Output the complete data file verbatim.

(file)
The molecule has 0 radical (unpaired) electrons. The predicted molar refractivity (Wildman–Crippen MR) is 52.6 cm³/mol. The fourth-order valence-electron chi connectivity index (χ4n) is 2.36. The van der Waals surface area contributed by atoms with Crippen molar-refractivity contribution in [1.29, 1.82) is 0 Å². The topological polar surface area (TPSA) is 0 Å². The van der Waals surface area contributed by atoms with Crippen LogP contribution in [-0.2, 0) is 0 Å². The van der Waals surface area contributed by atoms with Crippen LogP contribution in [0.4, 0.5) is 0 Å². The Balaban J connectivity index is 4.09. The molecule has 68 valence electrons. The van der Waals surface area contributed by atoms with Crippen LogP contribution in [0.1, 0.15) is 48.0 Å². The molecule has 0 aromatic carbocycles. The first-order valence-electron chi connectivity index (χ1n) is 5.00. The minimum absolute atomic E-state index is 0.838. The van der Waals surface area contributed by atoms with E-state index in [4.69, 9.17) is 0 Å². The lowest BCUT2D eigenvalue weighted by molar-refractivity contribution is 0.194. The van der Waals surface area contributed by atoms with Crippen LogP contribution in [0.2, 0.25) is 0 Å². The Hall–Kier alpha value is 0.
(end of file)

The molecule has 0 radical (unpaired) electrons. The predicted molar refractivity (Wildman–Crippen MR) is 52.6 cm³/mol. The fourth-order valence-electron chi connectivity index (χ4n) is 2.36. The van der Waals surface area contributed by atoms with Crippen molar-refractivity contribution in [1.29, 1.82) is 0 Å². The topological polar surface area (TPSA) is 0 Å². The van der Waals surface area contributed by atoms with Crippen LogP contribution in [-0.2, 0) is 0 Å². The van der Waals surface area contributed by atoms with Crippen LogP contribution in [0.4, 0.5) is 0 Å². The Balaban J connectivity index is 4.09. The molecule has 68 valence electrons. The van der Waals surface area contributed by atoms with Crippen LogP contribution in [0.1, 0.15) is 48.0 Å². The molecule has 0 aromatic carbocycles. The first-order valence-electron chi connectivity index (χ1n) is 5.00. The minimum absolute atomic E-state index is 0.838. The van der Waals surface area contributed by atoms with E-state index in [4.69, 9.17) is 0 Å². The lowest BCUT2D eigenvalue weighted by molar-refractivity contribution is 0.194. The van der Waals surface area contributed by atoms with Crippen LogP contribution in [0.2, 0.25) is 0 Å². The Hall–Kier alpha value is 0.